From D’Angelo Smith, UChurch Youth Coordinator
I attended the “Movement for Black Lives” gathering this past weekend in Cleveland, Ohio. It was a very emotional experience for me and propelled me back to the plight of our ancestors and the struggles they faced. All of those who have gone before us, who had a foundation of peace, love, and justice at the core of their struggle, are with us here and now. Ashe’! We stand on their shoulders, for they have lifted us higher in the struggle. Ashe’! In this struggle we must have the willingness to wrestle with, interact with, and work through the various contradictions within our society to achieve equity and fairness for everyone. When struggles are unified and mobilized it causes us to take a leap forward in the evolution of all humankind – “REVOLUTION.” When people do not struggle there is stagnation in the process of evolution. I was awakened to these contradictions within our culture and society even more at this gathering. I met so many Black people working across this nation for the advancement and liberation of all Black lives here and afar. These Black people were not just citizens of the United States of America, but from all over the African Diaspora. Many struggles were lifted up in the space that was created for only individuals that identify as Black, to acknowledge where we are, to embrace where we have been, and to unify on the next steps moving forward. I have so much to say about my experience, yet I will just tell of the moment that incited the commitment I now have to the movement of “Revolution.”
On the very last day of the gathering, we witnessed a 14 year old black teen, who was assumed to be under the influence of alcohol because he had an open container, being slammed to the ground and handcuffed. Now you all know things got “real” because we were not going to let these transit police criminalize our little black brother! We demanded that his mother be notified and that he be released into her custody. They did not adhere to our demands at first because they placed him in a police car. The “NO JUSTICE, NO PEACE” chant filled the street and a human barricade was formed. We surrounded that police car with locked arms standing as a shield to protect this young black boy and to keep him from being booked into the “system.” We were told that this was an unlawful assembly and that we should disburse or action would be taken. That same transit officer rushed the human shield and in failing to break it, he pepper sprayed us.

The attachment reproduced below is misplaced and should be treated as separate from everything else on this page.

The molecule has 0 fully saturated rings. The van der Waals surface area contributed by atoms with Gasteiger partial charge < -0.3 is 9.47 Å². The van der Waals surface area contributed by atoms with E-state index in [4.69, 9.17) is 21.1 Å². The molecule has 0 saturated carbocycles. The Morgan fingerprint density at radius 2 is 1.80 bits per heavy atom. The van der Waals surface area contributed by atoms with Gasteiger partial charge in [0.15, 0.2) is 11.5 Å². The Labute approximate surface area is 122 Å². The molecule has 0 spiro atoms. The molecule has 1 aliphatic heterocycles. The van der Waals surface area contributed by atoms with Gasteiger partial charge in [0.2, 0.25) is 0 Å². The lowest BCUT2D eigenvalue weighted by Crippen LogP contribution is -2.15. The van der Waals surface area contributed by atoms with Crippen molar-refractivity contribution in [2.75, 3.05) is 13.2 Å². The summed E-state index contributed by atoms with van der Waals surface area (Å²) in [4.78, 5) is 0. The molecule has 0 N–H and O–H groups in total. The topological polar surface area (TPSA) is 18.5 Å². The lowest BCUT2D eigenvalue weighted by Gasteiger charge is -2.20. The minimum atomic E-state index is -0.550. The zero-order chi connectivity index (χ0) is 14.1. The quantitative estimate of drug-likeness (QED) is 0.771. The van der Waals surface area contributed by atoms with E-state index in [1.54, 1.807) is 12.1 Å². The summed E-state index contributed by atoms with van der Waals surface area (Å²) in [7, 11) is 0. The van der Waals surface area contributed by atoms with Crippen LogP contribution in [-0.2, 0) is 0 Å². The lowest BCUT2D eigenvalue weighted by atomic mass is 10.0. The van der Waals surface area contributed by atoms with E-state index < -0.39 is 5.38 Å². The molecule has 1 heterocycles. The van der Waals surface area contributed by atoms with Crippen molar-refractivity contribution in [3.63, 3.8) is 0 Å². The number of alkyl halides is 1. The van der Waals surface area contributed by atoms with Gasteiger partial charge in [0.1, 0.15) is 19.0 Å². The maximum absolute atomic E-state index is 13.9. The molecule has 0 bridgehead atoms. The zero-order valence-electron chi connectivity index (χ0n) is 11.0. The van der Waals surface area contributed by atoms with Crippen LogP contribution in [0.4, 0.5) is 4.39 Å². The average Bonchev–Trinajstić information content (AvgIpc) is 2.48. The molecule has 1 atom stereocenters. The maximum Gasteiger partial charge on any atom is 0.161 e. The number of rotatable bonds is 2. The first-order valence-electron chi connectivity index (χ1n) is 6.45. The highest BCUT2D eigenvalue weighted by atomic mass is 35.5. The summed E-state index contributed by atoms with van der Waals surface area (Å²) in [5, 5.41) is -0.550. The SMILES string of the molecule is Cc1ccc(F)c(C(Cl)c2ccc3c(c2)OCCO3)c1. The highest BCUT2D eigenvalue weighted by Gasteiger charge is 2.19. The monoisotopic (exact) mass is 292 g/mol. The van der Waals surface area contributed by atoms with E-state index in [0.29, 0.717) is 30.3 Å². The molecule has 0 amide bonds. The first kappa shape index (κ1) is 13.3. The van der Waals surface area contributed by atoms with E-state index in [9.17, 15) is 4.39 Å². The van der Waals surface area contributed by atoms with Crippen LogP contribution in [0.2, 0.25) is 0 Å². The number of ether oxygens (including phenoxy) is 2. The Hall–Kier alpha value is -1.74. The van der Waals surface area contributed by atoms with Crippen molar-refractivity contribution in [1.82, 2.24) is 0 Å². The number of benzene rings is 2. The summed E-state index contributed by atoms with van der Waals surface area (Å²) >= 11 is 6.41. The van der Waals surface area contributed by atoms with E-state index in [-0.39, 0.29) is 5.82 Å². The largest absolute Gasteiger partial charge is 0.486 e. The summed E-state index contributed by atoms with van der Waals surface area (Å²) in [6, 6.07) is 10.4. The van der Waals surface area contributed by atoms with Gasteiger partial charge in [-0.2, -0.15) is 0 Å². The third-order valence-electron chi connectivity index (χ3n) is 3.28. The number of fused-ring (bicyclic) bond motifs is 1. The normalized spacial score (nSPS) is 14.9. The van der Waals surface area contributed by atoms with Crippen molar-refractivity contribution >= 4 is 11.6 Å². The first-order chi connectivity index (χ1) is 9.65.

Some of us were sprayed in the face and others, like me, in the mouth. We did not back down but enforced the barricade to block the car from leaving. They said the mother was on the scene and that she wanted us to move back, and we did, but not far enough to allow the car to drive away. We did not know if the request was coming from the mother and we wanted our little brother released! They then moved him from the police car and placed him in an ambulance, still handcuffed. We demanded that the handcuffs be taken off and we surrounded the ambulance! We chanted, “It is our duty to fight for our freedom. It is our duty to win! We must love and protect each other. We have nothing to lose but our chains.” After some chanting for a while, a car pulled up and our little brother was released to his mother because we stood up showing BLACK LOVE through the POWER OF PEOPLE! There is much work to be done, but we are thriving, winning, and dismantling systems of oppression! I LOVE MY BLACK PEOPLE! We are here to stay and we ain’t going nowhere. This victory showed me that we can and we will do this. The fight is not over, but the glory is ours through the SPIRIT!
I thank you all for making it possible to have such an experience, through supporting our church with your great ideas, your cheerful giving, and your loving presence. I charge every member of this church to open up, even more, to the struggles within your own realm of individual experiences, and within our collective as a community of believers. We must honor and value every member of our community with training, programming, encouragement and support through assessment on what is needed for each individual struggle and as a collective body. There were ten guiding principles for the gathering and the following is one that I believe will speak to where we are in the life of this church:
“Mostly Directly Affected people are experts at their own lives and should be in leadership, at the center of our movement, and telling their stories directly.”
It is through our solidarity that we envision a world beyond the current manifestations of insensitivity, and numbness to unfairness, that we will capture the heart of all struggles within the movement for social justice. We have been hearing with our ears and seeing with our eyes the injustice and inequity in our society. Now let us listen with our hearts, act as we must, care for ourselves, protect one another, and stay committed to the movement for social justice, which is an instrument for revolutionary minded communities like you, UNIVERSITY CHURCH!
Leaping forward in evolution with you all hand in hand,